In recent years, as a higher percentage of my reading has become decidedly “Mormon,” I have read very little published by Deseret or Covenant. I’m ashamed of my reluctance. In part I’ve been hesitant because although I hear that quality at these houses has grown vastly over the past years, I also once heard wide acclaim for Baptists at Our Barbecue by Robert Farrell Smith. And hoo boy but was that an unfunny disaster. (Sadly, this was before I started blogging every book I read, so I can’t get more specific than that.)
But as recent discussions attest (eg), coming into a genre without knowing its rules can lead to expectations failing to be met and a disappointment which might not be fair to the work under consideration (consider the recent Deseret News review I discussed here).
Why is why the first of these three posts will be: Continue reading “Three posts on The House at Rose Creek by Jenny Proctor”
I hope you’ve all seen this delightfully miscontstruing review of Jennifer Quist’s Love Letters of the Angels of Death. Generally, I’m happy to let wrongheadedness do its own thing, but a couple points seem to demand rebuttal and Deseret News hasn’t written back regarding my kind offer to do so in their pages. Continue reading “In which Theric takes [minor] issue with a review in the Deseret News”
I’ve written before about the once great status of Mormon theatre, and the infrastructure it once enjoyed. So I was pleased to find comments about the beginning of this infrastructure from Horace G. Whitney, longtime Deseret News editor-in-chief and the paper’s drama critic. In my opinion infrastructure, broadly conceived, accounts for much of what has happened in Mormon drama over the past century. Whitney, in the article below, describes a vision of how drama could operate under the MIA and ward amusement committees (which were roughly the equivalent of the recently disbanded ward activities committees, I assume).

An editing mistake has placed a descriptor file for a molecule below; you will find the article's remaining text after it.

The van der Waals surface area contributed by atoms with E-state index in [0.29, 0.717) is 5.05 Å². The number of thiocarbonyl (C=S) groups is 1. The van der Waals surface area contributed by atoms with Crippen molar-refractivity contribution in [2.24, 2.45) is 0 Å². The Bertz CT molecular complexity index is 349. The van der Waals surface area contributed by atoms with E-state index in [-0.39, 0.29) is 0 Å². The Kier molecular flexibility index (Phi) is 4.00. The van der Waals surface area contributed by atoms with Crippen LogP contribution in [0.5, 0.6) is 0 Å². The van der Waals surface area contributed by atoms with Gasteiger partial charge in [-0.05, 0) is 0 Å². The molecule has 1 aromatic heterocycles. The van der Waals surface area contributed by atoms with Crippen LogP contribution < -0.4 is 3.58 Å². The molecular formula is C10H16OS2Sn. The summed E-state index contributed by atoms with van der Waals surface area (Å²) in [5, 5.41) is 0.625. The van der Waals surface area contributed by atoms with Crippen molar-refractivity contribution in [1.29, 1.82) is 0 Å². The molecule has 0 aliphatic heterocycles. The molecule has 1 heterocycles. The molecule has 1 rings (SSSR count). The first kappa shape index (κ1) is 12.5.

Continue reading “Sunday Lit Crit Sermon: The MIA “Dramatic Clubs””
Since I’m late getting this post up, I found a short statement from an Improvement Era article that I haven’t seen elsewhere. Where most of the statements we find from General Authorities and in Church magazines focus on the morality of the content of literature, urging Church members to select only the good, and writers and artists to create only the moral, this statement instead talks about the morality of how we use literature–specifically respect for the author’s rights. Fortunately, it is also a statement about something that is very relevant to today’s conversations about literature.
Continue reading “Sunday Lit Crit Sermon: Copyright and “Dramatic Clubs””
The fourth of eight posts and an introduction. See also Part III, Part II, Part I, Introduction
The arrival of the transcontinental railroad to Utah in 1869 marked the end of a period of relative isolation for the LDS Church. It also came just at the end of a period of almost no Mormon publishing in Utah and the United States. Continue reading “A Short History of Mormon Publishing: Commercial LDS Publishing Begins”